“…and I heard the description of a band that henceforth must stand as the Platonic Ideal of the NPR band.”

Cean leaned forward intently. “Ok,” she said, “Convince me.”

Alm cleared his throat and read, “This twin brother and sister Theremin and melodica duo takes their deep inspiration from the folk traditions of their native Lapplander heritage, leavened with the ambient techno sounds of the Diego Ramírez Islands, part of the archipelago of Tierra del Fuego and the home of their adoptive lesbian parents. Mixing a militant feminism reminiscent of Ani DiFranco with surprising spiritual lyrics–sung in a fluid blend of Diné, Kyrgyz, and Norman French–our guests Ludic Pierrot (which means ‘playful clown’) are currently touring Albania, Kosovo, and Montenegro in a horsedrawn Romani caravan, playing to standing room only crowds at the orphanages and old people’s homes that are their chosen venue. Their first self-titled album has now been joined by their second album, Magellan, which tracks the explorations and tragic end of a person they call a misunderstood genius.”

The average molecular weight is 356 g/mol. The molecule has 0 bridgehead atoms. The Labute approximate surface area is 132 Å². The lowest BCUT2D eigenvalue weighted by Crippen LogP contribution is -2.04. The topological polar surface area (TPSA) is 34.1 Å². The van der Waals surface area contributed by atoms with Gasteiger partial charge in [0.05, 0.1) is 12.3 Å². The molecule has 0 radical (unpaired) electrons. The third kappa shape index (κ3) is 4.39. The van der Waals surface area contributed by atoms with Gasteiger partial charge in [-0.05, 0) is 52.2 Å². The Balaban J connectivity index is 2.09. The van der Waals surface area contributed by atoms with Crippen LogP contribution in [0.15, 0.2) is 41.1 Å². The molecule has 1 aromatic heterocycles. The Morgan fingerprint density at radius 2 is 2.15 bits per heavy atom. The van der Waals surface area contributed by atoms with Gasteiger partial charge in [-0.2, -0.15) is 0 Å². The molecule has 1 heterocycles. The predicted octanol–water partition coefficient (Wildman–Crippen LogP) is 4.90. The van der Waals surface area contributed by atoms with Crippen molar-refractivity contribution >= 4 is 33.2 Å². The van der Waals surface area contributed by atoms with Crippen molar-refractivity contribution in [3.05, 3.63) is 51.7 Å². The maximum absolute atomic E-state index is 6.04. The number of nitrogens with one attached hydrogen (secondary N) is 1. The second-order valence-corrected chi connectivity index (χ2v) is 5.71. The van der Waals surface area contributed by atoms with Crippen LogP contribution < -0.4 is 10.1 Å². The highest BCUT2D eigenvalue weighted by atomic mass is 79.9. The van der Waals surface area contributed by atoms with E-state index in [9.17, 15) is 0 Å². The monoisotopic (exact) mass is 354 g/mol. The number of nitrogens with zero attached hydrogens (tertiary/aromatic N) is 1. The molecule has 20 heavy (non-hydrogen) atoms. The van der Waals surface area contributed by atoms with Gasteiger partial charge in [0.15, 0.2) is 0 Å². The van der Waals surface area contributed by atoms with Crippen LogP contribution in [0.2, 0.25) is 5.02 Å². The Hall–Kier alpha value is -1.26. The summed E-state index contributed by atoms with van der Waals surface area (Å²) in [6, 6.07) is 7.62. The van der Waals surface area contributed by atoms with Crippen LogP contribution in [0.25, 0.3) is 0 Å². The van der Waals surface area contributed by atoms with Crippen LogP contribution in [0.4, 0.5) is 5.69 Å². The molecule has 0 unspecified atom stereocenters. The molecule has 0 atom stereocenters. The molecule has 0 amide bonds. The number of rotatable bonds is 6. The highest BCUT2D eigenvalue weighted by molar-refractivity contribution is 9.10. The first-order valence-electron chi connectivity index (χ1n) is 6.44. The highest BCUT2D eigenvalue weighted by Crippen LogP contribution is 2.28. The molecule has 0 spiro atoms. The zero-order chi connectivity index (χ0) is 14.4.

By this time, Cean was crying laughing and couldn’t speak for several minutes.

“What do you think?” Alm asked.

“I think that if they ever come to town, we have to go see them because their concerts have got to be hilarious.”

“Yeah, sure. That would be great.”